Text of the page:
Social media marketing is another area of business activity that wasn’t popular a few years back. From paid adverts to viral campaigns, the digital world has opened up many doors for small and medium companies in particular — exposing themselves to an audience that may not have known they existed and in turn, generating mass interest.

The digital world has made room for businesses to begin analysing their audience, allowing them to gain a greater insight to their general behaviour and spending patterns. From tracking analytics, whether this is across social media platforms or the main website, marketing managers are able to identify key areas of interest and create campaigns around this to drive sales.

There are many methods businesses can follow to hook an online audience and stay ahead of their competitors. Through a combination of search engine and social media marketing, many brands are beginning to run competitions and deals that are only exclusive to an online following. These low-cost campaigns will benefit from extensive reach.

Print is still a credible marketing method… fact!

Although more businesses are beginning to take their focuses online, they shouldn’t neglect the power of print and the opportunities that can come off the back of it. Print very much has a place in modern advertising as it can offer a personal touch unlike no other and generally has a longer life cycle which is always beneficial for the exposure of your brand. Take printed leaflets for example, once they have been posted through the door, whoever picks them up will have to acknowledge your materials!

As well as door-to-door print advertising, business merchandise has not taken a backseat since the sprout in popularity of online promotions. Brand image has never been more important for businesses and shouldn’t be ignored — as a result, more companies are making investments in personalised products that represent what they stand for. Whether this is to help them externally, with the likes of outdoor banners, or internally for your office with the likes of customised calendars.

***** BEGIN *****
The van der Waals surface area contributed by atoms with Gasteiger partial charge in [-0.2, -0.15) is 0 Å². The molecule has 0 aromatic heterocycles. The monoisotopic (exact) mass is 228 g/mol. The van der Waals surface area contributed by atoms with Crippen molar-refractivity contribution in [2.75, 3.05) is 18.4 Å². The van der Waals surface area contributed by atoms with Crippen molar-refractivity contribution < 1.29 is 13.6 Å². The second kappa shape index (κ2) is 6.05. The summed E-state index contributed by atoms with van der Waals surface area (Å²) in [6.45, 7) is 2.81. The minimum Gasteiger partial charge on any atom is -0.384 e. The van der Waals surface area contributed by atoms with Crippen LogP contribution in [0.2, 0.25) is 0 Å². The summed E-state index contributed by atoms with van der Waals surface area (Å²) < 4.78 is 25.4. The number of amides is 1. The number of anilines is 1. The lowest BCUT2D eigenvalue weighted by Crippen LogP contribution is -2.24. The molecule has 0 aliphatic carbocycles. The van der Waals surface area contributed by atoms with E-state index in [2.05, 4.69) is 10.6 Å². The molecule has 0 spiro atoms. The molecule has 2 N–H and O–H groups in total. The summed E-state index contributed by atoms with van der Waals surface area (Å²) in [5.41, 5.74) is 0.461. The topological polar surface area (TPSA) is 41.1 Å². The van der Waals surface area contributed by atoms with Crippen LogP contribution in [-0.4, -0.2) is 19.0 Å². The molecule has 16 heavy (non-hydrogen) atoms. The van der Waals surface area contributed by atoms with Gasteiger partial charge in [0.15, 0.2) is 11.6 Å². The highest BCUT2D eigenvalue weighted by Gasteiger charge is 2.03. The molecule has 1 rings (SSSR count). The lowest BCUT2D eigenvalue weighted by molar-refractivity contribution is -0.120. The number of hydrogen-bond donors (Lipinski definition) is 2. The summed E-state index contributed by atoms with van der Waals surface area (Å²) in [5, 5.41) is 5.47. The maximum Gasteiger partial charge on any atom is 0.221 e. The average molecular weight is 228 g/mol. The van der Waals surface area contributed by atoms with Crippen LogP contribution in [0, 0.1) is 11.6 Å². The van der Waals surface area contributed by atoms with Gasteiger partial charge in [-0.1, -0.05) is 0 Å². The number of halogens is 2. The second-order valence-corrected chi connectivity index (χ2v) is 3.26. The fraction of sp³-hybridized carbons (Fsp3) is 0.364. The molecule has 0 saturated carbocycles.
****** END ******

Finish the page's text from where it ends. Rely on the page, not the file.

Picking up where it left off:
Although printed goods can often be higher in price, they can drive exceptional ROI to your campaign and create a memorable experience for the receiver which should be a core focus for your print campaign. This can be achieved through eye-catching designs and a choice of luxury materials which will lead to a meaningful engagement.

Where print meets digital: the way forward?

Although online and offline advertising are two entirely separate entities, they can work well together, and some brands are already utilising such methods.

Take QR codes for example, more businesses are trying to audiences in the real world to their online solutions. As QR codes are unique and can entice people to be more inquisitive, they can drive immense traffic to online campaigns when printed on banners. Through this method of advertising, marketing departments can track success and gather data on users when they’re interacting with the code. With the data collected from campaigns like this, businesses can record contact information (such as email addresses) if users decide they want to opt-in.

When looking closer to news publications, many of them still offer printed versions of their product — blurring the line between print and digital. With an understanding of the influence they have online, they’ve been able to merge two channels together and to distribute stories to a wider audience.